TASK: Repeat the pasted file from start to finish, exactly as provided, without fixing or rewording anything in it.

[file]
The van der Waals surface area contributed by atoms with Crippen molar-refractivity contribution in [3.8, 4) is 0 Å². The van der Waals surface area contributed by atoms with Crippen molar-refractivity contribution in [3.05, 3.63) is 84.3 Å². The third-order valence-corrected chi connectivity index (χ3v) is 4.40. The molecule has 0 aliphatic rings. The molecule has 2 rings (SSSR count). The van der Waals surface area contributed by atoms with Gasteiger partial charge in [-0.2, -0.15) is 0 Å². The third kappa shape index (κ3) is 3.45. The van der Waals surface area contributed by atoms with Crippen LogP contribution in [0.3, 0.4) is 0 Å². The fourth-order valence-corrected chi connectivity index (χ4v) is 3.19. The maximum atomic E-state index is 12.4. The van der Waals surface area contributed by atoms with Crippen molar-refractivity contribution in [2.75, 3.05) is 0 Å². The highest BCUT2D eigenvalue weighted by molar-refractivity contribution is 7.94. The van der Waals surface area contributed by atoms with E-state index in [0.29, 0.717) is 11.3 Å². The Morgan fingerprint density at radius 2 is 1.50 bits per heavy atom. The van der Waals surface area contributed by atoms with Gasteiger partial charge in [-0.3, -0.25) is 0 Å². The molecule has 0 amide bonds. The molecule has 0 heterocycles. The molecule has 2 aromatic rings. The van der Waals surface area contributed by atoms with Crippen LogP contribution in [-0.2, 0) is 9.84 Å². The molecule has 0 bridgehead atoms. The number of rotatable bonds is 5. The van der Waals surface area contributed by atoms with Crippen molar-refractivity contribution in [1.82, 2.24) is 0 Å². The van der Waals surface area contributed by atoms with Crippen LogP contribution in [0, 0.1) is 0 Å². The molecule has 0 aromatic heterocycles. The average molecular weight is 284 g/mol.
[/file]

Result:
The van der Waals surface area contributed by atoms with Crippen molar-refractivity contribution in [3.8, 4) is 0 Å². The van der Waals surface area contributed by atoms with Crippen molar-refractivity contribution in [3.05, 3.63) is 84.3 Å². The third-order valence-corrected chi connectivity index (χ3v) is 4.40. The molecule has 0 aliphatic rings. The molecule has 2 rings (SSSR count). The van der Waals surface area contributed by atoms with Gasteiger partial charge in [-0.2, -0.15) is 0 Å². The third kappa shape index (κ3) is 3.45. The van der Waals surface area contributed by atoms with Crippen LogP contribution in [0.3, 0.4) is 0 Å². The fourth-order valence-corrected chi connectivity index (χ4v) is 3.19. The maximum atomic E-state index is 12.4. The van der Waals surface area contributed by atoms with Crippen molar-refractivity contribution in [2.75, 3.05) is 0 Å². The highest BCUT2D eigenvalue weighted by molar-refractivity contribution is 7.94. The van der Waals surface area contributed by atoms with E-state index in [0.29, 0.717) is 11.3 Å². The Morgan fingerprint density at radius 2 is 1.50 bits per heavy atom. The van der Waals surface area contributed by atoms with Gasteiger partial charge in [-0.3, -0.25) is 0 Å². The molecule has 0 amide bonds. The molecule has 0 heterocycles. The molecule has 2 aromatic rings. The van der Waals surface area contributed by atoms with Crippen LogP contribution in [-0.2, 0) is 9.84 Å². The molecule has 0 bridgehead atoms. The number of rotatable bonds is 5. The van der Waals surface area contributed by atoms with Crippen molar-refractivity contribution in [1.82, 2.24) is 0 Å². The van der Waals surface area contributed by atoms with Crippen LogP contribution in [0, 0.1) is 0 Å². The molecule has 0 aromatic heterocycles. The average molecular weight is 284 g/mol.